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Hopson v. Texas

Court of Appeals of Texas
2009 WL 1124389 (2009)


Facts

Karissa Lou Hopson (defendant) was arrested after police found her standing on the front porch of a house, holding a television. When the police arrived, they saw that the house’s windows were broken and that Hopson had blood on her shirt and hand. There was also damage to the inside of the house. Hopson was subsequently charged with burglary. Hopson testified that she picked up the television because she believed she was stopping a burglary in progress, not because she intended to commit a burglary. Hopson said that she had gone by the house and found a man taking things out of the house. In fact, the owners had given the man permission to go inside and pick up some of his belongings. Hopson testified that the man left after she confronted him, and that she then found the television sitting outside. Believing that the man had taken the television out of the house as part of a burglary, Hopson picked up the television to put it back in the house. Hopson maintained that her intention was not to commit a burglary, but to prevent one. Hopson asked the trial court to instruct the jury on the mistake-of-fact defense, but the trial court refused. The jury convicted Hopson. Hopson appealed, arguing that the trial court erred when it refused to offer the mistake-of-fact instruction to the jury.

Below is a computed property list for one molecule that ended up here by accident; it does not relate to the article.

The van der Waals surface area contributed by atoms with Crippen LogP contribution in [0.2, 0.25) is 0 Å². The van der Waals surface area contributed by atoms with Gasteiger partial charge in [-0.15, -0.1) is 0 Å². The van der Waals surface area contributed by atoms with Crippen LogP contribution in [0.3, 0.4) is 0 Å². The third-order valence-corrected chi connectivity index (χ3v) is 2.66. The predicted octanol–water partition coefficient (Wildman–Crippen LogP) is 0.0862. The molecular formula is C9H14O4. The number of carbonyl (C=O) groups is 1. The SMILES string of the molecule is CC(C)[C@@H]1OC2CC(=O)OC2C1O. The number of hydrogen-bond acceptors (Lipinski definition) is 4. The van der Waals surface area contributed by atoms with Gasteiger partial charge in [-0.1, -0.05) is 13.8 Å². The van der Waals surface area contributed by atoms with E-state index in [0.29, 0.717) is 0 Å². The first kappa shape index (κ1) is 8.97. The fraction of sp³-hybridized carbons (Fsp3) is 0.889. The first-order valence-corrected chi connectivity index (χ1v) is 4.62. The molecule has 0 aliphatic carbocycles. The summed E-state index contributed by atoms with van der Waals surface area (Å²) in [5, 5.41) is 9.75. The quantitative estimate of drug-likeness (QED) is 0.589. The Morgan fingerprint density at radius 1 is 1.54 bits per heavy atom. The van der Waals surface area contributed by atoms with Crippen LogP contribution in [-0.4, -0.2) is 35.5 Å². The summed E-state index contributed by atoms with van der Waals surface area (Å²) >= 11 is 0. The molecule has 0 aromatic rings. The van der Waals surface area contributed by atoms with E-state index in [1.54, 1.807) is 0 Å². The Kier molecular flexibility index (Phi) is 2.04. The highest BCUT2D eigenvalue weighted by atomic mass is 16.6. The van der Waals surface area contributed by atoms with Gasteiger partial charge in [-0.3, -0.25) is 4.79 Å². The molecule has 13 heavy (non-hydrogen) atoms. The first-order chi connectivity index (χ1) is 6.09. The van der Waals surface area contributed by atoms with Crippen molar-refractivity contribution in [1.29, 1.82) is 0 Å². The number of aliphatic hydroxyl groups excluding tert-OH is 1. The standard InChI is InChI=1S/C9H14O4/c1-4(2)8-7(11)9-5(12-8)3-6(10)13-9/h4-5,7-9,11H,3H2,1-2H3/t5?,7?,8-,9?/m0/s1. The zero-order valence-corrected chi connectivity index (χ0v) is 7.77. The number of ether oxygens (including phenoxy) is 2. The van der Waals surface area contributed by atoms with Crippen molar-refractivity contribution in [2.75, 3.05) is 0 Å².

Rule of Law

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Issue

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Holding and Reasoning (Sullivan, J.)

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  • A “yes” or “no” answer to the question framed in the issue section;
  • A summary of the majority or plurality opinion, using the CREAC method; and
  • The procedural disposition (e.g. reversed and remanded, affirmed, etc.).

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